The Walt Disney Corporation does not release fiscal Q1 earnings until February 8, but investors, analysts, and reporters (like yours truly) might want to start mentally preparing right now.
Wells Fargo's equity analysts predict that Disney CEO Bob Iger, who has been recently reinstated, will "come out swinging" in a "action-packed" conference call scheduled for 4:30 p.m. ET that day. The actual financials for the October-December 2022 quarter will outright beat the webcast by about 30 minutes.
No one quite understands the power of magic like Iger, who first headed Disney from 2005 to 2020. He's back to make a splash (mountain) and correct some of his predecessor/successor Bob Chapek's perceived mistakes, particularly when it comes to streaming.
Chapek went all-out on streaming — perhaps too all-out. Early on in his brief (and troubling) tenure at Disney's streaming business, Chapek issued overconfident subscriber recommendations, predicting 230 million to 260 million Disney+ subscribers by 2024, the same year Disney+ would become profitable. The former goal is likely to be redrawn, according to Wells Fargo's Tuesday letter to its investors.
Disney+ had just over 164 million subscribers in September, and streaming expansion at all costs proved to be... costly. However, the direct-to-consumer business lost a shocking $1.5 billion. By contrast, Iger's bottom line will be the bottom line.
Another challenge that Iger would like to address is the face of Nelson Peltz, who has been desperately attempting to join the Walt Disney Corporation's board of directors since last summer. Chapek had his ear, but there is no relevance or good ideas under current Disney management.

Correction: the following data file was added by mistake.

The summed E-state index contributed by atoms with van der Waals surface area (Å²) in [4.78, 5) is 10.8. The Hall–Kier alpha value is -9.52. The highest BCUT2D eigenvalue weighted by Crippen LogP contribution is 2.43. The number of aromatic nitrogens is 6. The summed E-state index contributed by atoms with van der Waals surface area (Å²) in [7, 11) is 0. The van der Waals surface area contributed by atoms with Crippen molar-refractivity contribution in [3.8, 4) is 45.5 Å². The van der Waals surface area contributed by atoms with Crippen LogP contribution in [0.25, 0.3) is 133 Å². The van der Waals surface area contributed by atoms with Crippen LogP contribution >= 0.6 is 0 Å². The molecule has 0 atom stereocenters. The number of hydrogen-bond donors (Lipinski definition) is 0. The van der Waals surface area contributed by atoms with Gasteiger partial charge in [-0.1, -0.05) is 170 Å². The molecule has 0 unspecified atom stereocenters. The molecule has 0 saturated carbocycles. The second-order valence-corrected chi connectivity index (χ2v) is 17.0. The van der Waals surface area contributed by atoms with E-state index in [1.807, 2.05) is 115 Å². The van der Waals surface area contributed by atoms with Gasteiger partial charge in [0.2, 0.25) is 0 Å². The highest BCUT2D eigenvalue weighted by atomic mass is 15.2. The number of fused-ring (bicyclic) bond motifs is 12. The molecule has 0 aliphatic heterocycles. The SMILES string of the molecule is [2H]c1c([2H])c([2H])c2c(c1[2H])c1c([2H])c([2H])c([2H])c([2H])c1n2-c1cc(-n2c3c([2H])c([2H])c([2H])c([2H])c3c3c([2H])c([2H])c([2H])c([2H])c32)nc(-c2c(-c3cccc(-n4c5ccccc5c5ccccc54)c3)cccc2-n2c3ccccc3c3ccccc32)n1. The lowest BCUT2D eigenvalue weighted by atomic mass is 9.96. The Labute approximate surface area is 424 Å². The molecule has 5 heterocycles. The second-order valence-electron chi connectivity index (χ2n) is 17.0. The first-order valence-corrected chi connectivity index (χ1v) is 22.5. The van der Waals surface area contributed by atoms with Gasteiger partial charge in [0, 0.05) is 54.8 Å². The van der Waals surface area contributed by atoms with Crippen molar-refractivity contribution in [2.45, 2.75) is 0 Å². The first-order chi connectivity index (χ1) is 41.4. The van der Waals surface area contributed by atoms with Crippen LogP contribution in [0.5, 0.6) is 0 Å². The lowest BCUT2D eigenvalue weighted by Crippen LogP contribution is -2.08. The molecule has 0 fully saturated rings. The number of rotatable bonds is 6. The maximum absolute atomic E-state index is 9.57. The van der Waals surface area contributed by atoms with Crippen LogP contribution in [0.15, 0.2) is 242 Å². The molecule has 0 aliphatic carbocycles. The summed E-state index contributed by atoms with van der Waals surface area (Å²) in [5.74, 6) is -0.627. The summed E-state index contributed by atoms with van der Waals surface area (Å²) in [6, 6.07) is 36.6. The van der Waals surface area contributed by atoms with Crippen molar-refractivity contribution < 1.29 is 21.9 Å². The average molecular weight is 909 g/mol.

Disney suggests that shareholders vote against appointing Peltz to the board of directors, claiming that the activist investor lacks a basic understanding of our industry by his own admission, and that Trian had not "actually presented a single strategic proposal for Disney," and that he is "oblivious" to larger picture changes in media.
Bob Iger/Nelson Peltz
Wells Fargo forecasts Disney stock to rise for $106 per share, indicating that the best way to defend against activism is a higher stock price.
The fastest route to a higher stock price is to lower costs, which means abandoning Chapek's lofty goals. Some of these include Chapek's DMED (Disney Media & Entertainment Division) reorganization, which removed power from artists, as well as his staunch opposition to separating ESPN from Disney (Iger is more open to it than Chapek was); Wells Fargo believes it is both a correct decision and an inevitable one.
Wells Fargo anticipates Disney to undertake a "aggressive" cost-reduction program for its streaming business, reducing by roughly $2 billion or so. For the following year, the bank is reducing its own Disney+ core subscriber estimates (not including Hotstar) for fiscal year 2024 from between 135 million to 126 million. If all goes well, it expects Disney+ to be profitable on an OIBDA (operating income before amortization and amorization — so, not net income
Wells Fargo wrote on Tuesday that its streaming efforts would “converge into a single bundled service, creating a global duopoly.”
Cahall projects that Disney+ (including Hotstar), Hulu, and ESPN+ will total 365 million subscribers by 2025. Even Chapek would do the Hot Dog Dance over that estimation: Disney+, ESPN+, and Hulu combined for about 235 million subscriptions at the end of September, months before the launch of the Disney+ ad-supported tier.